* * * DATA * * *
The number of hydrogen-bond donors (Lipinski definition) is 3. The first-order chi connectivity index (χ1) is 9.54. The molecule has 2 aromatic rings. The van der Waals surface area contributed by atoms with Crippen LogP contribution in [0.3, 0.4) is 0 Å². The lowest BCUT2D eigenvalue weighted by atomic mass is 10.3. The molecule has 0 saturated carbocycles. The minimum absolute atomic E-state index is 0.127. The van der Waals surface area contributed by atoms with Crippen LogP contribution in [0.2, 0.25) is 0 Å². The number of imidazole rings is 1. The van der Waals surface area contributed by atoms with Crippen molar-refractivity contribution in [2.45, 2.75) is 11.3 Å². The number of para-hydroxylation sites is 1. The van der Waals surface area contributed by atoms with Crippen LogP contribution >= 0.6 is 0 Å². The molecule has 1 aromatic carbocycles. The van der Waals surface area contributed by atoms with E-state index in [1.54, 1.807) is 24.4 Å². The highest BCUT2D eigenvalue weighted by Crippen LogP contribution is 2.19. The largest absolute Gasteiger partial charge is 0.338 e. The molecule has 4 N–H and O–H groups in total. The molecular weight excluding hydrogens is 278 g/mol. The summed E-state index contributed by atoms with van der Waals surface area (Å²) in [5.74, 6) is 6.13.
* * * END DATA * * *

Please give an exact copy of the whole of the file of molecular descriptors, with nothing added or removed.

The number of hydrogen-bond donors (Lipinski definition) is 3. The first-order chi connectivity index (χ1) is 9.54. The molecule has 2 aromatic rings. The van der Waals surface area contributed by atoms with Crippen LogP contribution in [0.3, 0.4) is 0 Å². The lowest BCUT2D eigenvalue weighted by atomic mass is 10.3. The molecule has 0 saturated carbocycles. The minimum absolute atomic E-state index is 0.127. The van der Waals surface area contributed by atoms with Crippen LogP contribution in [0.2, 0.25) is 0 Å². The number of imidazole rings is 1. The van der Waals surface area contributed by atoms with Crippen molar-refractivity contribution in [2.45, 2.75) is 11.3 Å². The number of para-hydroxylation sites is 1. The van der Waals surface area contributed by atoms with Crippen LogP contribution >= 0.6 is 0 Å². The molecule has 1 aromatic carbocycles. The van der Waals surface area contributed by atoms with E-state index in [1.54, 1.807) is 24.4 Å². The highest BCUT2D eigenvalue weighted by Crippen LogP contribution is 2.19. The largest absolute Gasteiger partial charge is 0.338 e. The molecule has 4 N–H and O–H groups in total. The molecular weight excluding hydrogens is 278 g/mol. The summed E-state index contributed by atoms with van der Waals surface area (Å²) in [5.74, 6) is 6.13.